More broadly, the consequence of the cougar conundrum is the constant divisive battle over lethal management of mountain lions to support special interests, within an entrenched state wildlife system built on customer service rather than ecosystem health and the interests of all people. The consequences are the continued persecution of carnivores, enshrined in a bureaucracy that appears uninterested in or unable to adapt quickly enough to adopt inclusive wildlife management strategies and whole ecosystem objectives.
What are some of the possible new solutions being considered? A minor modification? Back to the drawing board? Or something in between? Did new solutions come from other disciplines or other unexpected sources?
The components of forward movement seem quite plain, even if complicated by power dynamics, outdated ideals, and entrenched bureaucracy. First, we must weed out myths and share an understanding of the real mountain lion. Second, we must answer people’s questions and concerns about mountain lions. Third, we must come to some consensus around the legal hunting of mountain lions, as well as what to do when a mountain lion kills pets or livestock, or in the rare cases when one attacks a person. Fourth, we must exercise inclusive and transparent mountain lion management. Parallel with these milestones, we must foster greater tolerance for mountain lions (and large predators more broadly) in our culture and around the world, and we must change the revenue streams supporting state wildlife agencies so that every person pays for their services (and thus becomes paying clients).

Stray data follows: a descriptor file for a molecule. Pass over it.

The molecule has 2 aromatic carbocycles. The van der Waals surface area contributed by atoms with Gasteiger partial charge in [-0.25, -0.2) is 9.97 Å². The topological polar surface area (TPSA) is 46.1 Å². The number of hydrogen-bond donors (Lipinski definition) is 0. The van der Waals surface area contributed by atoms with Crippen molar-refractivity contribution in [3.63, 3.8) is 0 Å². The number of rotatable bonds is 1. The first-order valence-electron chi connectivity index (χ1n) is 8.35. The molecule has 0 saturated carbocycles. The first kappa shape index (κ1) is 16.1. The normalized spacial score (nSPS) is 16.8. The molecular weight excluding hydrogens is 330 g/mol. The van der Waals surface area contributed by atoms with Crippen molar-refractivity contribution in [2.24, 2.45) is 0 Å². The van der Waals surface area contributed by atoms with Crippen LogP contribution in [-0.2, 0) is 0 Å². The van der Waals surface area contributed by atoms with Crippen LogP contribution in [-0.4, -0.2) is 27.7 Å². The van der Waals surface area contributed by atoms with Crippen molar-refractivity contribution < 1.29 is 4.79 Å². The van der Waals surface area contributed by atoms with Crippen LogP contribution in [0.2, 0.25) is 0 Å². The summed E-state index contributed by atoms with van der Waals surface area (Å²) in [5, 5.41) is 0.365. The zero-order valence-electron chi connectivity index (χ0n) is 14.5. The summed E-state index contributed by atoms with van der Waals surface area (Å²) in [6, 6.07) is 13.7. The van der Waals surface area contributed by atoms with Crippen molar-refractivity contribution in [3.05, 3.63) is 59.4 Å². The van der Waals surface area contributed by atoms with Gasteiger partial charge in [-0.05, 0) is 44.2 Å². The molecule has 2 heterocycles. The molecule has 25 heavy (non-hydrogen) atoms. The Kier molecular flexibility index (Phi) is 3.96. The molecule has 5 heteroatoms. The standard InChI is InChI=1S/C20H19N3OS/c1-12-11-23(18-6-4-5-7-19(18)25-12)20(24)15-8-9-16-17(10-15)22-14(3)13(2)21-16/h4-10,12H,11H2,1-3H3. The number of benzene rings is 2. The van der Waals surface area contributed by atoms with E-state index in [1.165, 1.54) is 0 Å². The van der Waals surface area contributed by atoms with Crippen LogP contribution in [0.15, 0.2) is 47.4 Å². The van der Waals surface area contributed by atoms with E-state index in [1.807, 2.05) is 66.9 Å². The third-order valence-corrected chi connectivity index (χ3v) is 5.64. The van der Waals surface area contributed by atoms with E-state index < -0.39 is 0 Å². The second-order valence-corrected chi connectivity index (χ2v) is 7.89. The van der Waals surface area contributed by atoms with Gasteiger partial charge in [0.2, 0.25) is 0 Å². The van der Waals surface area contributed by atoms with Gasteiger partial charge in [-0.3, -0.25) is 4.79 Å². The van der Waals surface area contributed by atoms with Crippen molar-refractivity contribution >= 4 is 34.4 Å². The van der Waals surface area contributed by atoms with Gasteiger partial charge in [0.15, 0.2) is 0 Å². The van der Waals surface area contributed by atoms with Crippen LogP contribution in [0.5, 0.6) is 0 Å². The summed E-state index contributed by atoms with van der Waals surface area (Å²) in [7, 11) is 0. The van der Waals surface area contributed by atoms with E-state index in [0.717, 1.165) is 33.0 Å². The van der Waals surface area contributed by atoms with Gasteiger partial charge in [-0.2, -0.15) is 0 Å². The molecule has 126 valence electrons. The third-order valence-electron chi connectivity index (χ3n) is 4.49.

The integration of social sciences into wildlife conservation is bringing forth new solutions and strategies at every level—in conflict mitigation among stake holders, in building greater tolerance for mountain lions and other carnivores, and in helping agencies realize why people are increasingly trying to undermine their authority via ballot initiatives and other activities. Today, we stand at a tipping point—will we go backward and cling to the old system where white, politically-savvy men who hunted for sport largely decided the fate of US wildlife? Or will we forge a new system in which every interested stakeholder invests in state wildlife management and, in turn, is embraced and included in decision-making by state wildlife authorities?